8. FrankB

    FrankB Member

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    I have the same arrangement semi-permanently anchored with black duck tape around the edges. Top tip - Put up a white (or pale-coloured) blind between the vinyl and the window. I didn't and the damn thing is like a radiator when the sun shines on it, making the darkroom nearly unusable in the summer.
     
  9. photomc

    photomc Member

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    Sean, I think the door will catch most of the light - IF you run some sort of insulating material (foam, rubber, etc) around the door frame. That's what I did on mine..plus I added heavy dark cloth at the bottom. Been thinking of just using the black-out cloth from Calument (Porter's Cameras may have this, too!) and hang it over the doorway with a curtin rod. But then my dark room has only one door, and is only 8x10. With the monster enlarger, you need a monster dark room.
     
  10. Les McLean

    Les McLean Subscriber

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    I have one door in my darkroom (shed) and it blocks most of the light. In addition, I stuck some foam draught excluder along the side of the door frame and a 2" strip of 1/4" plywood along the closing edge of the door so that it covers the gap between door and frame to act as a final light trap. My wife made me a door snake, a material tube filled with grain, to lay along the bottom of the door when it's closed. If you do need a curtain try some heavy velvet on a pole, I used this method in another darkroom many years ago and it worked as was not expensive.
     
  11. doughowk

    doughowk Subscriber

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    Fabric stores sell a material called blackout cloth, I believe used as drape liners. Its white, but does an excellent job at blocking light. I'm using it as a curtain in a corner of garage to create a darkspace for my enlarger. My wife sewed velcro along both sides, then matching velcro placed on walls. I shadow-boxed top area, & seems to work well enough.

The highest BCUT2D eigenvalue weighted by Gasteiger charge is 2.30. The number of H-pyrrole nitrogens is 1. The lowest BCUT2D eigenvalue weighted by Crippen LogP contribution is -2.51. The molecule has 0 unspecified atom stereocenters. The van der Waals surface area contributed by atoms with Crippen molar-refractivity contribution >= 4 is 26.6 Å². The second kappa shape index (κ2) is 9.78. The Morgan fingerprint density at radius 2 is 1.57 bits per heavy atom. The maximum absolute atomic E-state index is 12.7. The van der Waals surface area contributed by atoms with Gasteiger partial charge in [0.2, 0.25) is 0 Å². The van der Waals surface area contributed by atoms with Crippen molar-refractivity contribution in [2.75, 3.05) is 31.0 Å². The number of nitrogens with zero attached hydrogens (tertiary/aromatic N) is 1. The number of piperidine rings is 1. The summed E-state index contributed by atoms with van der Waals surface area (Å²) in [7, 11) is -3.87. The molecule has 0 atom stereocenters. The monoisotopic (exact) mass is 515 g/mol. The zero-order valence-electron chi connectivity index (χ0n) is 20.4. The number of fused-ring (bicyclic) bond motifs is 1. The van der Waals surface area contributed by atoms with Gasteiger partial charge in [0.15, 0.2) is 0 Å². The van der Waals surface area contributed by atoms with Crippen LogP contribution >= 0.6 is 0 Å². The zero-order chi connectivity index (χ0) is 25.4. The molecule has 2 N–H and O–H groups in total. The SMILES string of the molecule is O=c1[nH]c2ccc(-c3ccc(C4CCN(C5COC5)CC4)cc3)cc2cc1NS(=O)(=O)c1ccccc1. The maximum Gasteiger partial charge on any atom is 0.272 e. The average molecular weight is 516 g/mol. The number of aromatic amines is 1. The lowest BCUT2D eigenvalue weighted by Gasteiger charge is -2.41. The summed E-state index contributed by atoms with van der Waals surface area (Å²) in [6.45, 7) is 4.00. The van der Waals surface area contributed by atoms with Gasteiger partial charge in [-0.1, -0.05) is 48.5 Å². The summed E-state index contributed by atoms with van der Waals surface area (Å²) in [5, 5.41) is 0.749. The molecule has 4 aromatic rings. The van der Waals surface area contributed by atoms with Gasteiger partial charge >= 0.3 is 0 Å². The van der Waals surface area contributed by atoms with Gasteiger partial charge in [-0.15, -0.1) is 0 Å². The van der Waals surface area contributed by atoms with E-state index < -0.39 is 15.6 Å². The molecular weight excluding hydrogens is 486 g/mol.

12. bmac

    bmac Member

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  13. pentaxuser

    pentaxuser Subscriber

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    Same basic problem for me, South Midlands U.K. based. I got material from Nova Darkroom which is completely light proof but unfortunately my window is South facing and in summer the light proof material acted like a radiator despite window being double glazed. When I used to go in it was as if the radiator was on. Also the material tended to lift from the velcro due to heat and then light leaked in.

    I got a 1 inch polystyrene sheet and cut it to fit round the glass. It needs to be painted matt black as polystyrene is full of holes but it acts as a heat absorber. The material stays in place now and the room stays light free and reasonably cool even in summer. Today it was about 30 degrees C but room temp. never got above 24 degrees C which is about tolerable to work in.

    Pentaxuser